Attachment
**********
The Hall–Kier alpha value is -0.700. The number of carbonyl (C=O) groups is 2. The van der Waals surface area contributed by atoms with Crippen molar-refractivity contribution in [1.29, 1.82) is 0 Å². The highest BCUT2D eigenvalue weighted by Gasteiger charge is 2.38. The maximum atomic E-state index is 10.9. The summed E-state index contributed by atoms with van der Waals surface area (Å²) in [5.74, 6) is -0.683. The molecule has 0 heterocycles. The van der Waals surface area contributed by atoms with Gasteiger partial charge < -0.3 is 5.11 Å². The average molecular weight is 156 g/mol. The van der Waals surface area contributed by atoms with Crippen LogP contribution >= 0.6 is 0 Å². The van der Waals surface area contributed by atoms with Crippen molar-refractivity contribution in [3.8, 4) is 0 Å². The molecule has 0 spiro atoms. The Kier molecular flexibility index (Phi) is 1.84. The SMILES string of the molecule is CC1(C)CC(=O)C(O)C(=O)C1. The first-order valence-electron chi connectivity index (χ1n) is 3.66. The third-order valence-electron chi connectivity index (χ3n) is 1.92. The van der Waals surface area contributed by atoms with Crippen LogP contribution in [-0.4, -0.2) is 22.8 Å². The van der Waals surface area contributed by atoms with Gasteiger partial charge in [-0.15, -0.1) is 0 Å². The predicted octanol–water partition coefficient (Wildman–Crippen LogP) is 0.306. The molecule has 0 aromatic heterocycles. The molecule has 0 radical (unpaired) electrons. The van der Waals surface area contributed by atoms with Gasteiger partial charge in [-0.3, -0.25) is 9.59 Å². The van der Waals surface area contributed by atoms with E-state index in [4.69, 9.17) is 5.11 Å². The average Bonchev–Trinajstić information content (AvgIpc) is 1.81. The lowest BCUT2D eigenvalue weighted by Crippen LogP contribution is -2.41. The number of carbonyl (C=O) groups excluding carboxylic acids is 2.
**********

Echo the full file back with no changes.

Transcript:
The Hall–Kier alpha value is -0.700. The number of carbonyl (C=O) groups is 2. The van der Waals surface area contributed by atoms with Crippen molar-refractivity contribution in [1.29, 1.82) is 0 Å². The highest BCUT2D eigenvalue weighted by Gasteiger charge is 2.38. The maximum atomic E-state index is 10.9. The summed E-state index contributed by atoms with van der Waals surface area (Å²) in [5.74, 6) is -0.683. The molecule has 0 heterocycles. The van der Waals surface area contributed by atoms with Gasteiger partial charge < -0.3 is 5.11 Å². The average molecular weight is 156 g/mol. The van der Waals surface area contributed by atoms with Crippen LogP contribution >= 0.6 is 0 Å². The van der Waals surface area contributed by atoms with Crippen molar-refractivity contribution in [3.8, 4) is 0 Å². The molecule has 0 spiro atoms. The Kier molecular flexibility index (Phi) is 1.84. The SMILES string of the molecule is CC1(C)CC(=O)C(O)C(=O)C1. The first-order valence-electron chi connectivity index (χ1n) is 3.66. The third-order valence-electron chi connectivity index (χ3n) is 1.92. The van der Waals surface area contributed by atoms with Crippen LogP contribution in [-0.4, -0.2) is 22.8 Å². The van der Waals surface area contributed by atoms with Gasteiger partial charge in [-0.15, -0.1) is 0 Å². The predicted octanol–water partition coefficient (Wildman–Crippen LogP) is 0.306. The molecule has 0 aromatic heterocycles. The molecule has 0 radical (unpaired) electrons. The van der Waals surface area contributed by atoms with Gasteiger partial charge in [-0.3, -0.25) is 9.59 Å². The van der Waals surface area contributed by atoms with E-state index in [4.69, 9.17) is 5.11 Å². The average Bonchev–Trinajstić information content (AvgIpc) is 1.81. The lowest BCUT2D eigenvalue weighted by Crippen LogP contribution is -2.41. The number of carbonyl (C=O) groups excluding carboxylic acids is 2.